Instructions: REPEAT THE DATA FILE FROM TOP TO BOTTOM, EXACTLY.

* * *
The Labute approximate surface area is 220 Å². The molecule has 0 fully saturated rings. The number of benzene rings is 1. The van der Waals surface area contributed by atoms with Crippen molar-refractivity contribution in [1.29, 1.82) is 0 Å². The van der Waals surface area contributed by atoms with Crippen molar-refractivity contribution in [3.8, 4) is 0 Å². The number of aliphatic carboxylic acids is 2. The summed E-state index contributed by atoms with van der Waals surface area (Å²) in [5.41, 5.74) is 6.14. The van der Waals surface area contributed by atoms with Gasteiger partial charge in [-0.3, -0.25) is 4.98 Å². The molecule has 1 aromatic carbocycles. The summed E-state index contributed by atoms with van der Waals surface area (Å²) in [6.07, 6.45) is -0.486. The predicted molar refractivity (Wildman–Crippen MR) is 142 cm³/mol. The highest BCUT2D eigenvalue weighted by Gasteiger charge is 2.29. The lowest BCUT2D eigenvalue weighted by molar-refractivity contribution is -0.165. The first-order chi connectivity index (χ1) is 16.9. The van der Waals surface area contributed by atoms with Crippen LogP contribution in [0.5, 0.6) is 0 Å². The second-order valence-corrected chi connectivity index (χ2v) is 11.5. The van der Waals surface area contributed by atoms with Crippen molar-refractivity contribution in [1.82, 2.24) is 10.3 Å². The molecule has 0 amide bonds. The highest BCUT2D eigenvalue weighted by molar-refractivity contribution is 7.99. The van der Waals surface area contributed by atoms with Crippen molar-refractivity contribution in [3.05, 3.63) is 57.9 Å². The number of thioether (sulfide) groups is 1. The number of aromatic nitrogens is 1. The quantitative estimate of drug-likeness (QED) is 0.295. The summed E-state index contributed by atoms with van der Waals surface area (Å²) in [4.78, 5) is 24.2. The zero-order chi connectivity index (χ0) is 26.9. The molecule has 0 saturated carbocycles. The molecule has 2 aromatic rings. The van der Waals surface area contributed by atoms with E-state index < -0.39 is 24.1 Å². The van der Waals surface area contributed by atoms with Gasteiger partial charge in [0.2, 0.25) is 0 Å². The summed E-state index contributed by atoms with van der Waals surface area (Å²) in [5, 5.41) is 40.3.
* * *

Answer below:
The Labute approximate surface area is 220 Å². The molecule has 0 fully saturated rings. The number of benzene rings is 1. The van der Waals surface area contributed by atoms with Crippen molar-refractivity contribution in [1.29, 1.82) is 0 Å². The van der Waals surface area contributed by atoms with Crippen molar-refractivity contribution in [3.8, 4) is 0 Å². The number of aliphatic carboxylic acids is 2. The summed E-state index contributed by atoms with van der Waals surface area (Å²) in [5.41, 5.74) is 6.14. The van der Waals surface area contributed by atoms with Gasteiger partial charge in [-0.3, -0.25) is 4.98 Å². The molecule has 1 aromatic carbocycles. The summed E-state index contributed by atoms with van der Waals surface area (Å²) in [6.07, 6.45) is -0.486. The predicted molar refractivity (Wildman–Crippen MR) is 142 cm³/mol. The highest BCUT2D eigenvalue weighted by Gasteiger charge is 2.29. The lowest BCUT2D eigenvalue weighted by molar-refractivity contribution is -0.165. The first-order chi connectivity index (χ1) is 16.9. The van der Waals surface area contributed by atoms with Crippen LogP contribution in [0.5, 0.6) is 0 Å². The second-order valence-corrected chi connectivity index (χ2v) is 11.5. The van der Waals surface area contributed by atoms with Crippen molar-refractivity contribution in [1.82, 2.24) is 10.3 Å². The molecule has 0 amide bonds. The highest BCUT2D eigenvalue weighted by molar-refractivity contribution is 7.99. The van der Waals surface area contributed by atoms with Crippen molar-refractivity contribution in [3.05, 3.63) is 57.9 Å². The number of thioether (sulfide) groups is 1. The number of aromatic nitrogens is 1. The quantitative estimate of drug-likeness (QED) is 0.295. The summed E-state index contributed by atoms with van der Waals surface area (Å²) in [4.78, 5) is 24.2. The zero-order chi connectivity index (χ0) is 26.9. The molecule has 0 saturated carbocycles. The molecule has 2 aromatic rings. The van der Waals surface area contributed by atoms with E-state index < -0.39 is 24.1 Å². The van der Waals surface area contributed by atoms with Gasteiger partial charge in [0.2, 0.25) is 0 Å². The summed E-state index contributed by atoms with van der Waals surface area (Å²) in [5, 5.41) is 40.3.